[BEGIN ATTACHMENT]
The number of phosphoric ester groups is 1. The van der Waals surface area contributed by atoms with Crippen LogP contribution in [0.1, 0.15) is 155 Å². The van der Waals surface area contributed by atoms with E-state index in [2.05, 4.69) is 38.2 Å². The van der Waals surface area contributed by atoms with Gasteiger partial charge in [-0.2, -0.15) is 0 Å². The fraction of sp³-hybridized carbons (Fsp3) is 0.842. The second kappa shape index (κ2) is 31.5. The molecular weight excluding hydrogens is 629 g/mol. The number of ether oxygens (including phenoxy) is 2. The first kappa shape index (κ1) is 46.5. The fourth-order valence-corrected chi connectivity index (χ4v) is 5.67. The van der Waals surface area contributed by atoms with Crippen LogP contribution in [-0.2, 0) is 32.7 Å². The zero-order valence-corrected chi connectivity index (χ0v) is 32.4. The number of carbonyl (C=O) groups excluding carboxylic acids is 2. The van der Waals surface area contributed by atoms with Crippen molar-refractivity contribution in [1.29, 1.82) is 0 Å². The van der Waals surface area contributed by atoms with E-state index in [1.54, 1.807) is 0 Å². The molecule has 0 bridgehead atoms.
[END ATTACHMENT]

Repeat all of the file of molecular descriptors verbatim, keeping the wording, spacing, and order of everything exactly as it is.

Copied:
The number of phosphoric ester groups is 1. The van der Waals surface area contributed by atoms with Crippen LogP contribution in [0.1, 0.15) is 155 Å². The van der Waals surface area contributed by atoms with E-state index in [2.05, 4.69) is 38.2 Å². The van der Waals surface area contributed by atoms with Gasteiger partial charge in [-0.2, -0.15) is 0 Å². The fraction of sp³-hybridized carbons (Fsp3) is 0.842. The second kappa shape index (κ2) is 31.5. The molecular weight excluding hydrogens is 629 g/mol. The number of ether oxygens (including phenoxy) is 2. The first kappa shape index (κ1) is 46.5. The fourth-order valence-corrected chi connectivity index (χ4v) is 5.67. The van der Waals surface area contributed by atoms with Crippen LogP contribution in [-0.2, 0) is 32.7 Å². The zero-order valence-corrected chi connectivity index (χ0v) is 32.4. The number of carbonyl (C=O) groups excluding carboxylic acids is 2. The van der Waals surface area contributed by atoms with Crippen molar-refractivity contribution in [1.29, 1.82) is 0 Å². The van der Waals surface area contributed by atoms with E-state index in [1.54, 1.807) is 0 Å². The molecule has 0 bridgehead atoms.